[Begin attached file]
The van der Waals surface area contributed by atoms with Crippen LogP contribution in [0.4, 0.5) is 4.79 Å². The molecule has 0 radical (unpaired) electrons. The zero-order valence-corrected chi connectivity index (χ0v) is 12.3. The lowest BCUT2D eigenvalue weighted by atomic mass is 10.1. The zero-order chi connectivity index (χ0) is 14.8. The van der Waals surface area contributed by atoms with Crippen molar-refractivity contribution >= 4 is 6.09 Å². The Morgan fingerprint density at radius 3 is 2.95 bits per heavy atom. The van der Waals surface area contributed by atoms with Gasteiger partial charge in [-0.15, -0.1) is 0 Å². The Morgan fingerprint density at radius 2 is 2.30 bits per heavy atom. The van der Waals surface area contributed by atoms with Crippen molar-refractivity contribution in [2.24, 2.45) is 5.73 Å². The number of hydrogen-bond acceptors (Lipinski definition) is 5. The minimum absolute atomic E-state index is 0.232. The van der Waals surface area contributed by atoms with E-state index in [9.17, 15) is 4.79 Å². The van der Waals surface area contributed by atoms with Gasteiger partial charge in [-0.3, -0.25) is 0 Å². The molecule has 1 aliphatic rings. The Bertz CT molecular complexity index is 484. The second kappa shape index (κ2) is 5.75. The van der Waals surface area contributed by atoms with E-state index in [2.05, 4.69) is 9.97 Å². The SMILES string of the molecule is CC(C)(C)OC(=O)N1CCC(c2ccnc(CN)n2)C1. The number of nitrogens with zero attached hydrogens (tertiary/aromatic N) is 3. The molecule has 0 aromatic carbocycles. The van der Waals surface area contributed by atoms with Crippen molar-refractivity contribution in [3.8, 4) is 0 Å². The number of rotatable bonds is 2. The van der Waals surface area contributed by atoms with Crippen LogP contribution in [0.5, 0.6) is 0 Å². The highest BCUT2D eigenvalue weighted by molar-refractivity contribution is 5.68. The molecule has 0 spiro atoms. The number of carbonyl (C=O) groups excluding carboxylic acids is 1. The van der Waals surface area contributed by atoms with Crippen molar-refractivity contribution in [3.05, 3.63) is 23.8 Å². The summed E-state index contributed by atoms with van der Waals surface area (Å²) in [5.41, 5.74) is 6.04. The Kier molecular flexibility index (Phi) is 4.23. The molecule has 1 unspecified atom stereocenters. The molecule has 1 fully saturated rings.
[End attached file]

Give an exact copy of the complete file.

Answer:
The van der Waals surface area contributed by atoms with Crippen LogP contribution in [0.4, 0.5) is 4.79 Å². The molecule has 0 radical (unpaired) electrons. The zero-order valence-corrected chi connectivity index (χ0v) is 12.3. The lowest BCUT2D eigenvalue weighted by atomic mass is 10.1. The zero-order chi connectivity index (χ0) is 14.8. The van der Waals surface area contributed by atoms with Crippen molar-refractivity contribution >= 4 is 6.09 Å². The Morgan fingerprint density at radius 3 is 2.95 bits per heavy atom. The van der Waals surface area contributed by atoms with Gasteiger partial charge in [-0.15, -0.1) is 0 Å². The Morgan fingerprint density at radius 2 is 2.30 bits per heavy atom. The van der Waals surface area contributed by atoms with Crippen molar-refractivity contribution in [2.24, 2.45) is 5.73 Å². The number of hydrogen-bond acceptors (Lipinski definition) is 5. The minimum absolute atomic E-state index is 0.232. The van der Waals surface area contributed by atoms with E-state index in [9.17, 15) is 4.79 Å². The van der Waals surface area contributed by atoms with Gasteiger partial charge in [-0.3, -0.25) is 0 Å². The molecule has 1 aliphatic rings. The Bertz CT molecular complexity index is 484. The second kappa shape index (κ2) is 5.75. The van der Waals surface area contributed by atoms with E-state index in [2.05, 4.69) is 9.97 Å². The SMILES string of the molecule is CC(C)(C)OC(=O)N1CCC(c2ccnc(CN)n2)C1. The number of nitrogens with zero attached hydrogens (tertiary/aromatic N) is 3. The molecule has 0 aromatic carbocycles. The van der Waals surface area contributed by atoms with Crippen molar-refractivity contribution in [3.8, 4) is 0 Å². The number of rotatable bonds is 2. The van der Waals surface area contributed by atoms with Crippen LogP contribution in [0.5, 0.6) is 0 Å². The highest BCUT2D eigenvalue weighted by molar-refractivity contribution is 5.68. The molecule has 0 spiro atoms. The number of carbonyl (C=O) groups excluding carboxylic acids is 1. The van der Waals surface area contributed by atoms with Crippen molar-refractivity contribution in [3.05, 3.63) is 23.8 Å². The summed E-state index contributed by atoms with van der Waals surface area (Å²) in [5.41, 5.74) is 6.04. The Kier molecular flexibility index (Phi) is 4.23. The molecule has 1 unspecified atom stereocenters. The molecule has 1 fully saturated rings.